In both enterprises, Diamandis has assembled a who’s-who list of sponsors, faculty, trustees, consultants and brainstorming participants, including Google’s Larry Page and Sergey Brin, Bill and Melinda Gates, Qualcomm Inc. Chairman Paul Jacobs, film director James Cameron, Huffington Post co-founder Arianna Huffington, Indian billionaire Ratan Tata, human genome biologist Craig Venter and Tesla Motors’ Elon Musk. Well-known entities such as Google, Cisco, Shell, Progressive Insurance, NASA, and the U.S. departments of energy and transportation have engaged with the foundation in incentivized innovation projects.
Ultimately, enlisting the involvement of a corporation comes down to finding the individuals who have decision-making authority and then animating them, Diamandis says. “Larry and Sergey at Google became involved with the X Prize primarily because they think it’s cool and will inspire scientists and engineers. Then they think it has secondary benefits for the company. With Paul Jacobs at Qualcomm, we had lunch and talked about a tricorder X Prize, and he got it right away. We shook hands at the end of lunch and he said, ‘Let’s make it happen.’ ”
The resulting $10 million Qualcomm Tricorder X Prize is named for the fictional gadget used by Star Trek doctors to scan and noninvasively diagnose patients. The contest aims at creating a mobile device that can assess vital signs, test blood, and diagnose a wide variety of conditions and diseases with the goal being a healthcare tool that can be used in areas of the world underserved by doctors.
“The good news is we do have incredible technologies like wireless sensors, cloud computing, lab-on-a-chip technologies and digital imaging,” Diamandis says. “Our goal is to revolutionize health care, to provide it literally in the palm of your hand.”
Singularity University’s 10-week graduate program, seven-day executive program and Visioneering conferences help budding entrepreneurs and executives recognize the growth opportunities and disruptive influences of exponentially growing technologies and how these key fields can affect their careers, companies and industries. Singularity brainstorming sessions have become legendary among participants.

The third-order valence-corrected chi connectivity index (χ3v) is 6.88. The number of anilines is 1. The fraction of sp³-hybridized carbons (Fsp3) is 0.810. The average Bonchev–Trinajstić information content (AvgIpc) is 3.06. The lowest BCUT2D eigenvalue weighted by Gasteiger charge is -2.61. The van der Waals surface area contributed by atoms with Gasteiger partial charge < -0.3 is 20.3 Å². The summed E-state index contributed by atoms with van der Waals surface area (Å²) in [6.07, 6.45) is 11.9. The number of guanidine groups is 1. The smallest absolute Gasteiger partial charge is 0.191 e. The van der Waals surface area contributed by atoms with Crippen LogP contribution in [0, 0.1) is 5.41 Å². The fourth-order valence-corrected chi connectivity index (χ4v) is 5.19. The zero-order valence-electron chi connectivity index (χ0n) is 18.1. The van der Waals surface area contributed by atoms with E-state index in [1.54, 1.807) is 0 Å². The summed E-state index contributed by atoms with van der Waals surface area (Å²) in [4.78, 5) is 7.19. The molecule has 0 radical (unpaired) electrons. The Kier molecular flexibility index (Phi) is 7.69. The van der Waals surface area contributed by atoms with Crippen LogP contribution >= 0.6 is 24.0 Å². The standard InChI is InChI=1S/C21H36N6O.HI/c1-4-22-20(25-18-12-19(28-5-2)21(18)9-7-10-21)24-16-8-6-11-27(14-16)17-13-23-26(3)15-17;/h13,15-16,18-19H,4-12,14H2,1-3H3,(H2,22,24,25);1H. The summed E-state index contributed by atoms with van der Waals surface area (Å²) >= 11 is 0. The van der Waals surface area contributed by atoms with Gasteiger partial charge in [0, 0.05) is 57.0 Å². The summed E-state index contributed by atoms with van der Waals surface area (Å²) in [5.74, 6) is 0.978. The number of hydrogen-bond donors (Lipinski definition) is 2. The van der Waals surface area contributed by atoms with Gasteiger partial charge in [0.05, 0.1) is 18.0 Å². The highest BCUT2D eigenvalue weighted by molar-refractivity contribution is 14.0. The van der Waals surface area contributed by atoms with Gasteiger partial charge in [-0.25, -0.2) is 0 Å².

“It’s fun to see people leap from a couple of facts or reasonable assumptions to some grand consequence that sometimes can be outlandishly unrealistic,” Kamen says. “Sometimes I think, wow, that violates the laws of physics—but that makes them fun. Some you have to discount entirely, and some you have to say let’s give this a shot.”
It’s all part of Diamandis’ grand design. “I’ve become very optimistic in the ability of people around the world outside the normal channels to do extraordinary things,” he explains. “I no longer look for countries or large companies for breakthroughs. There is a real value in bold thinking. Getting a team that’s got some nontraditional, smart people plugged into it makes a difference.”
Swinging for the Fences
While critics of targeted incentivized contests argue that single-source, concentrated research funding will bring a higher rate of success than programs such as the X Prize, Kamen says they are missing the point.
“Peter’s way will fail, and fail statistically more often than if it were done in a conventional, conservative approach,” Kamen says. “The fact that more of them fail isn’t the metric. It’s that the few that succeed will have such invaluable value and impact that nobody will care about the failures.”
While Diamandis likes to say that his life is split into different “sandboxes,” inventor Kamen notes that they have a singular, dynamic focus.
“The fact that Peter is willing to put at risk his reputation and resources, to be the guy who gets up there trying to hit a home run and be willing to strike out trying, rather than to try some more cautious way, sets him apart,” he says. “The X Prize is about trying to get other people to do that. Singularity is about collecting people who feel similarly, who are frustrated by the normal rate of progress and who are willing to take bigger risks to achieve bigger change.”
Diamandis cites extreme frustration with government functions, politics, the slow grind of political systems and the inefficiency of traditional philanthropy.
“My whole goal here is that I want philanthropists to think big and bold, basically realize that they can use their capital more efficiently than ever before, and solve the world’s problems,” he says. “I’m interested in making philanthropy far more efficient, leveraged, and focused on our biggest problems on the planet. That’s what X Prize is all about.”